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Allergic Conjunctivitis

Man with conjunctivitis

What is allergic conjunctivitis?

Allergic conjunctivitis is an eye condition that causes inflammation of the conjunctiva, which is the semi-transparent membrane that covers the white part of the eye (the sclera) and which also lines the inside of the eyelids. Allergic Conjunctivitis is caused by exposure of the surface of the eye to an allergen.

Allergic conjunctivitis may also be called “Pink Eye”; however, there are many other causes of pink eye.

What causes allergic conjunctivitis?

Allergic conjunctivitis is caused by exposure to an allergen. Common allergens include:

  • Animal dander (animal fur or flecks of skin)
  • Cosmetics
  • Dust mites
  • Feathers
  • Pollen
  • Preservatives in eye drops

What are the symptoms of allergic conjunctivitis?

Symptoms of allergic conjunctivitis usually affect both eyes and may include:

  • Red and bloodshot eyes
  • A gritty or irritated feeling in the eye, that makes you want to rub it
  • Blurred vision
  • Excessive tearing
  • Eye pain
  • Itchy eyes
  • Puffy eyelids or swelling of the eyelids
  • Sensitivity to light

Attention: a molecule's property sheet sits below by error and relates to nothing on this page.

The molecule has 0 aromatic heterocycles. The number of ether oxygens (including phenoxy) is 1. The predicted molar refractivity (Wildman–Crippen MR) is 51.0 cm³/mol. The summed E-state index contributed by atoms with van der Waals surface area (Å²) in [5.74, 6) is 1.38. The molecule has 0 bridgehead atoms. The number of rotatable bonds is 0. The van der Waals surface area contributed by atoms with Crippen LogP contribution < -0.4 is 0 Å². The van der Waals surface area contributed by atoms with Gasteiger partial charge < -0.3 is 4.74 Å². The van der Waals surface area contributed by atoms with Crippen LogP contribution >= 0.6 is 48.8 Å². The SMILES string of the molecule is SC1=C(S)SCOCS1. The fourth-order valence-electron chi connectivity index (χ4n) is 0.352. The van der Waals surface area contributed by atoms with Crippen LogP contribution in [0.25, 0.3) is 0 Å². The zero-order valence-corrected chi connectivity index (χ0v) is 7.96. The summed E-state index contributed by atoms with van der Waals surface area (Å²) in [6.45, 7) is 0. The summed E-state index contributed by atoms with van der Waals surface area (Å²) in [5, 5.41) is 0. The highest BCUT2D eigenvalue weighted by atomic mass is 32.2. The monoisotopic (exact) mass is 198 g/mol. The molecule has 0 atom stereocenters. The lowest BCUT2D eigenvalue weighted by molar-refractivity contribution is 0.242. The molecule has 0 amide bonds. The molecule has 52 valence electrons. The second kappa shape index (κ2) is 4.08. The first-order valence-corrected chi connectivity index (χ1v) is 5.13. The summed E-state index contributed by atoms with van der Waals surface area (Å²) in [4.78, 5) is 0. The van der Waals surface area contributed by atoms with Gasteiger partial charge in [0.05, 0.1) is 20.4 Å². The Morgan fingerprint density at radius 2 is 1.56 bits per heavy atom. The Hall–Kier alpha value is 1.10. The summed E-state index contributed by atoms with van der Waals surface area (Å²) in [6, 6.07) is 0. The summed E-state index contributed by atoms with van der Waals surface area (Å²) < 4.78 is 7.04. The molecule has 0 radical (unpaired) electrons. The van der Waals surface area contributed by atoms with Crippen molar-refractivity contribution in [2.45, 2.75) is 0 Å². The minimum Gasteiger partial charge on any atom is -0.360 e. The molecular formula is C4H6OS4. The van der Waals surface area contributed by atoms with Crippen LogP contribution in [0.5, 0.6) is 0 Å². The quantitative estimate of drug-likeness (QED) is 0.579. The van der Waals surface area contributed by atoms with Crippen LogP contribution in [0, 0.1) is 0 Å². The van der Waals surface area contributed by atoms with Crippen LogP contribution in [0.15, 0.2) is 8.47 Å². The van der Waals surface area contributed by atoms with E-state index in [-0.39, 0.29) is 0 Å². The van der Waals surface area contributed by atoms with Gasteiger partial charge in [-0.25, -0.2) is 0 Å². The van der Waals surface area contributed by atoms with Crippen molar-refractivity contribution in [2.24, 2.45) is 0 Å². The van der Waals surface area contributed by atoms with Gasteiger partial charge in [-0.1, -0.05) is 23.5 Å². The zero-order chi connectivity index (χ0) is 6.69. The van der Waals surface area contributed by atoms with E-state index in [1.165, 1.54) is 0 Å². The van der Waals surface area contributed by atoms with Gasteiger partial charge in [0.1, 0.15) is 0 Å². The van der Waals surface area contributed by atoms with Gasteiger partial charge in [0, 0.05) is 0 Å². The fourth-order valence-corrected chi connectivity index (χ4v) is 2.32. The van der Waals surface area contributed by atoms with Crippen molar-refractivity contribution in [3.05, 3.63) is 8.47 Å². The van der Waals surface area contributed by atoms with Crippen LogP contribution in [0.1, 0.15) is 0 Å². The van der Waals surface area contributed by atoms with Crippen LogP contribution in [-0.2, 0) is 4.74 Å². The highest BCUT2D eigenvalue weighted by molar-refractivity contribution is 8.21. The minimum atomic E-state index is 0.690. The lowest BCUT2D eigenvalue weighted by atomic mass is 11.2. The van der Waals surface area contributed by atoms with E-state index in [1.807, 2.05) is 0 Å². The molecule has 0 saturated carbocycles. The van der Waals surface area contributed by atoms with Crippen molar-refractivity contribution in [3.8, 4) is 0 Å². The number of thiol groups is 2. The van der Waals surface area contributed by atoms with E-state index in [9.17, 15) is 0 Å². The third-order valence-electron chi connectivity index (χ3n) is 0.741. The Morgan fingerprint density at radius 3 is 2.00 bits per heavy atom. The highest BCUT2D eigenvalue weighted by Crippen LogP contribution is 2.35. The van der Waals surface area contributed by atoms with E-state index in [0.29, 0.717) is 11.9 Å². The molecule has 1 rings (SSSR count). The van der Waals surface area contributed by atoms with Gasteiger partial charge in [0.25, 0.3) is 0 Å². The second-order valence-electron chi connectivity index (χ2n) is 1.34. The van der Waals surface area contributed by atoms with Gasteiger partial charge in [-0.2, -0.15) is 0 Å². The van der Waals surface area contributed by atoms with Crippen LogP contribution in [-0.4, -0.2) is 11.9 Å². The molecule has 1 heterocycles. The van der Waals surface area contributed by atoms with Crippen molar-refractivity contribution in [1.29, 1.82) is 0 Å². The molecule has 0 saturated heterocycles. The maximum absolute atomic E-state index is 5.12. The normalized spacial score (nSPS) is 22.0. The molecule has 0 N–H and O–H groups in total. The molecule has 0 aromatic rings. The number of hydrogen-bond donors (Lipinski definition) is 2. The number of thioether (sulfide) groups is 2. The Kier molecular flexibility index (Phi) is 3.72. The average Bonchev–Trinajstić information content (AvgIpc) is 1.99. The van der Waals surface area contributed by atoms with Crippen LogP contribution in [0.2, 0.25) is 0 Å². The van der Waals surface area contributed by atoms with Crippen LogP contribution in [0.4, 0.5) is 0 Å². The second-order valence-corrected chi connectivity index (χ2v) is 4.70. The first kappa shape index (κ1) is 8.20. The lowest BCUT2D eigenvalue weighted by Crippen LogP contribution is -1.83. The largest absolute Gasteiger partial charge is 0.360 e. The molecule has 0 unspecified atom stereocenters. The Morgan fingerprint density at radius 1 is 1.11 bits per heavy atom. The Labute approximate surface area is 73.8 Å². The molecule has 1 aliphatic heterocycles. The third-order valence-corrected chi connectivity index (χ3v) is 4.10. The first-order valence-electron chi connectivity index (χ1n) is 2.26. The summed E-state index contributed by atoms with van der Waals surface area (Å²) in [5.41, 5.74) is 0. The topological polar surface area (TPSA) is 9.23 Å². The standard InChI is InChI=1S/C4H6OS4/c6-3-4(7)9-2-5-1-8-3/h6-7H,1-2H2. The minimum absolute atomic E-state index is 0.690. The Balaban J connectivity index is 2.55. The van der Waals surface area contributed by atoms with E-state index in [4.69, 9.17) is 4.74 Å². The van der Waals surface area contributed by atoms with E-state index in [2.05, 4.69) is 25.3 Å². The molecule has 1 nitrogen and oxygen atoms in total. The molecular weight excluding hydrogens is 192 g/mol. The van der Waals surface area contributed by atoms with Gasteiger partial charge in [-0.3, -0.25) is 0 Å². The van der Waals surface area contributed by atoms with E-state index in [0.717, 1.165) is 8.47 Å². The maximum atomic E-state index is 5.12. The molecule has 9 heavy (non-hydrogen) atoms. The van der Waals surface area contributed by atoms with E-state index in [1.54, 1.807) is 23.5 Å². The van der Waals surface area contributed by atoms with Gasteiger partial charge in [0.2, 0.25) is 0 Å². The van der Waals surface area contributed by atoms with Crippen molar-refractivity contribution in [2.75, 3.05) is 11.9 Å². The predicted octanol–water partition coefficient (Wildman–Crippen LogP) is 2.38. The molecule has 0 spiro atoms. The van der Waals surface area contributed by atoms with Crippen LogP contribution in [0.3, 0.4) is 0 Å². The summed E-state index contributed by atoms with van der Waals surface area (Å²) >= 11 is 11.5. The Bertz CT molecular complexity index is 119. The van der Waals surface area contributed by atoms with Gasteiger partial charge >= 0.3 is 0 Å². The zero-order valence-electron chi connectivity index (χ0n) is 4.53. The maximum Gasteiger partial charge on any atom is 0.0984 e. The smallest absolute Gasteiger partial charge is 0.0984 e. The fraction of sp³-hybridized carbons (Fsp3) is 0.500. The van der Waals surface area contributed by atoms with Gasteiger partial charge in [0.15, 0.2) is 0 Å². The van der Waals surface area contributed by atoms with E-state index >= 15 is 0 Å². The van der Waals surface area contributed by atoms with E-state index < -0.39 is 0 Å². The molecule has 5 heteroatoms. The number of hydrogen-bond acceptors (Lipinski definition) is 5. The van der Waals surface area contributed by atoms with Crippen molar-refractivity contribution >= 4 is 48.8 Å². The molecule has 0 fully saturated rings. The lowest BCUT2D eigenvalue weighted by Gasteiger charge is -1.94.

Allergic conjunctivitis can usually be distinguished from other forms of conjunctivitis because there is no colored discharge.

Symptoms are usually seasonal and occur during the spring, summer, or fall. They are usually accompanied by other allergy symptoms such as sneezing, an itchy nose, and a scratchy throat.

How is allergic conjunctivitis diagnosed?

Most cases of allergic conjunctivitis get better by themselves as soon as the person is no longer exposed to the allergen. Others are easily treated with over-the-counter treatments brought from a pharmacy. Occasionally, some cases persist and medical treatment should be sought.

How is allergic conjunctivitis treated?

People with allergic conjunctivitis should try to avoid the allergen if possible.

Treatments include:

  • Cold moist towels applied to the eyes
  • Antihistamine or decongestant eye drops
  • Lubricating eye drops
  • Mast cell stabilizers
  • Oral or nasal antihistamines
  • Steroid eye drops

Avoid eye make-up when allergic conjunctivitis is present to avoid further eye irritation.